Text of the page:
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6 Minn. state parks where the mosquitoes aren't so horrible

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Whitewater State Park
Southeastern Minnesota is home to a handful of state parks, like Whitewater, where you're less likely to be terrorized by mosquitoes.
Jon Collins | MPR News

Welcome to summer, Minnesota — or as it's better known around these parts, mosquito season.

  Unfortunately, that coincides with prime time at state parks, trails and lakes. But here's the good news — southeastern Minnesota is home to a handful of state parks where you're less likely to be terrorized by the biting insects.

Keep in mind, no state park is completely bug-free; these parks just have less.

You can thank the glaciers (or lack thereof) from millions of years ago for the respite.   

"The last glaciers that came through Minnesota missed this area," said Sara Holger, interpretive naturalist at Whitewater State Park. "When the glaciers came through they left behind ice that turned into lakes. We don't have any of those glacial lakes — we have no natural lakes down here."  

Here's why that's important: Mosquitoes need stagnant warm water to reproduce. 

  "We have cold spring-fed water and it moves," Holger said. "So because of the cold temperatures and the moving water, we're pretty lucky that we don't get many mosquitoes down here."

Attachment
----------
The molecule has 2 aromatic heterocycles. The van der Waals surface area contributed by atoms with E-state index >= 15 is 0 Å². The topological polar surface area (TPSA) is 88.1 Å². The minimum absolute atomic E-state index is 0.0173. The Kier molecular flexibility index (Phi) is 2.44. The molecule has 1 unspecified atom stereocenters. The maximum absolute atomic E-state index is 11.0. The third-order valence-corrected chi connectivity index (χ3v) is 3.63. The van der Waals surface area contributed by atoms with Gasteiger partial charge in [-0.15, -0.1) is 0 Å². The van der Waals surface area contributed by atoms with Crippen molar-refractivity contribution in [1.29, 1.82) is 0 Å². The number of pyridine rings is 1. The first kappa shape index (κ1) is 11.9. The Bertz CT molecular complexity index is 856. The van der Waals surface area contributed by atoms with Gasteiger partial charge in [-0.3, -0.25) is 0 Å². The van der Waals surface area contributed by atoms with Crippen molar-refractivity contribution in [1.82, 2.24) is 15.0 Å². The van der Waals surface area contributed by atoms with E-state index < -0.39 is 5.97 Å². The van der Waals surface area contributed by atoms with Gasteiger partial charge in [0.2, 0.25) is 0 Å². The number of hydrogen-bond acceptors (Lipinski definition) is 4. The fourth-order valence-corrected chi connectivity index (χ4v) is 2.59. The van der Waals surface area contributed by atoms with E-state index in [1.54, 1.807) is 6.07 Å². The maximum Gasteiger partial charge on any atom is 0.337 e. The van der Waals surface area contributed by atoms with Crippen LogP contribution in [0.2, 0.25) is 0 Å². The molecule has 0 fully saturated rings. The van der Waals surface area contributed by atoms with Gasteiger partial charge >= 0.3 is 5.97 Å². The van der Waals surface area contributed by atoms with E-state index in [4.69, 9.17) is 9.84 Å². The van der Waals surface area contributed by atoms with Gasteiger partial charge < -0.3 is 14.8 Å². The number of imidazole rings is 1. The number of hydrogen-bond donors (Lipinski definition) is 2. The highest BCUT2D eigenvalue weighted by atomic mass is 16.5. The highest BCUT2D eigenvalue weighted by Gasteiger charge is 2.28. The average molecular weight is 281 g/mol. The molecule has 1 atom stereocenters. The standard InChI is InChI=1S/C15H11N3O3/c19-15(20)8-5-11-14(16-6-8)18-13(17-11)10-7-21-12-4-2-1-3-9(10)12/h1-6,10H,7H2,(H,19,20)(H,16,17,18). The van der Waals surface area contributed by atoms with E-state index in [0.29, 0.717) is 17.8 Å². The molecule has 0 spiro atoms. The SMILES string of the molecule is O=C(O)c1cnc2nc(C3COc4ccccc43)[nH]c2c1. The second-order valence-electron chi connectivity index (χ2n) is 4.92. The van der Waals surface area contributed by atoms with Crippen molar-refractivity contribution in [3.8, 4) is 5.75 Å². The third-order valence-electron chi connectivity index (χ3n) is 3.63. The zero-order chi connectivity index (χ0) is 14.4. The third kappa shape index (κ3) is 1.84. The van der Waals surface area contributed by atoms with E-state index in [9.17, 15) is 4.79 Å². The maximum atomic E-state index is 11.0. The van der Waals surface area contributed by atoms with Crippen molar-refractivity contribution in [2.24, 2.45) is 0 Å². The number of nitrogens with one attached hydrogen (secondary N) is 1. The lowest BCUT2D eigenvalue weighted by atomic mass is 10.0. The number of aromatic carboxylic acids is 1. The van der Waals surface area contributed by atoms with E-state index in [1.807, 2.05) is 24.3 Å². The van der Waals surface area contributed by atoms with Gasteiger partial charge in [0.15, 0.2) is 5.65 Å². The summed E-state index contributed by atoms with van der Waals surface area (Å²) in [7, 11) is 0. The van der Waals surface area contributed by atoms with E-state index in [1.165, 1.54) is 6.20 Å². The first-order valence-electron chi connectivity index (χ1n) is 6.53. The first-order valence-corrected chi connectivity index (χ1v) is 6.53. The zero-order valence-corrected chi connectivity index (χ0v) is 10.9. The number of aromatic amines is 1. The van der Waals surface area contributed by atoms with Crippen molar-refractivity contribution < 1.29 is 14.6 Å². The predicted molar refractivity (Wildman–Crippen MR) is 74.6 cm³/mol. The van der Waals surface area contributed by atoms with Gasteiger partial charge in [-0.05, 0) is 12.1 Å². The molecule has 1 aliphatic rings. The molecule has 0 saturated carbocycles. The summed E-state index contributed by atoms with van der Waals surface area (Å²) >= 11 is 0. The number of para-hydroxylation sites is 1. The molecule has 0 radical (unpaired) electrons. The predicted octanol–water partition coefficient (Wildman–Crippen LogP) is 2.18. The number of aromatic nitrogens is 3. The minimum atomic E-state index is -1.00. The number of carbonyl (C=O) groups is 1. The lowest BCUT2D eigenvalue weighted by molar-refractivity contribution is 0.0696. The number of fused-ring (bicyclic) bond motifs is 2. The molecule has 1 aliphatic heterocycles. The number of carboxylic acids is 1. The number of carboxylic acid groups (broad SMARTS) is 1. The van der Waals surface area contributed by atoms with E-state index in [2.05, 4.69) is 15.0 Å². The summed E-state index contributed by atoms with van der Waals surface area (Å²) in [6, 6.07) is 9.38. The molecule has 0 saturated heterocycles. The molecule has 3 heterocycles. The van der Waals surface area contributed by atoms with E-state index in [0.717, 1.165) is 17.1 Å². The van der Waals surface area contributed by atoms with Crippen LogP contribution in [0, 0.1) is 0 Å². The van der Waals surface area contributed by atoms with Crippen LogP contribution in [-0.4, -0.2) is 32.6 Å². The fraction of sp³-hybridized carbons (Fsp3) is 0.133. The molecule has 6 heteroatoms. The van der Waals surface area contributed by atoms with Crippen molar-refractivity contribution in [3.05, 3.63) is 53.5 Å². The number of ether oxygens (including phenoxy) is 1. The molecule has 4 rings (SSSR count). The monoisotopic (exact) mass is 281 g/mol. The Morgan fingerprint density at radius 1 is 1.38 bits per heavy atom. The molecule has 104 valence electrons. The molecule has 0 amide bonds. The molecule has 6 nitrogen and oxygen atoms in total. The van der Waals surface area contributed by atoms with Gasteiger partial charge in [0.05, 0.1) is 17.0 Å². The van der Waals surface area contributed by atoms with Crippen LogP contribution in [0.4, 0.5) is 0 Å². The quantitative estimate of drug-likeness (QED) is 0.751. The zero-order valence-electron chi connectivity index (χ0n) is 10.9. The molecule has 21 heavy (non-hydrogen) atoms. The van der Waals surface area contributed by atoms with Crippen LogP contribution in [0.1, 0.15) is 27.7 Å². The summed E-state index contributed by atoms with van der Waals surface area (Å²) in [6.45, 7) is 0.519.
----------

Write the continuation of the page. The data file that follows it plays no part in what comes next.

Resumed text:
Whitewater State Park
Whitewater State Park has a noticeable lack of mosquitoes.
Courtesy of Minnesota Department of Natural Resources

State parks with fewer bugs

First, a few tips on how to protect yourself from mosquito bites:  

• Wear a repellent containing DEET.   

• Wear light-colored clothes, and cover as much skin as possible.   

• Avoid the outdoors at dusk and dawn when mosquitoes are most active.

  • Don't leave places where water can collect near your home (buckets, tires, etc.) since that's where some mosquitoes may like to lay eggs. 

  And now here's that list we've promised: 

  1) Beaver Creek Valley State Park

2) Forestville/Mystery Cave State Park
 

3) Frontenac State Park
 

4) Great River Bluffs State Park
 

5) John A. Latsch State Park

  6) Whitewater State Park
 

Trapped mosquitoes
A few tips on how to protect yourself from mosquito bites: Wear a repellent containing DEET; wear light-colored clothes, and cover as much skin as possible; and avoid the outdoors at dusk and dawn when mosquitoes are most active.
Jennifer Simonson | MPR News 2013

More about mosquitoes

Did you know there are more than 50 species of mosquitoes present in the state? Forty-five are found in the metro area.   

Learn more about mosquitoes by clicking on these links:   

• Brains On! podcast: What are mosquitoes good for?
 

• Tips: What's the best way to keep mosquitoes from biting?
 

• Why do mosquitoes like to bite you best? It's in your genes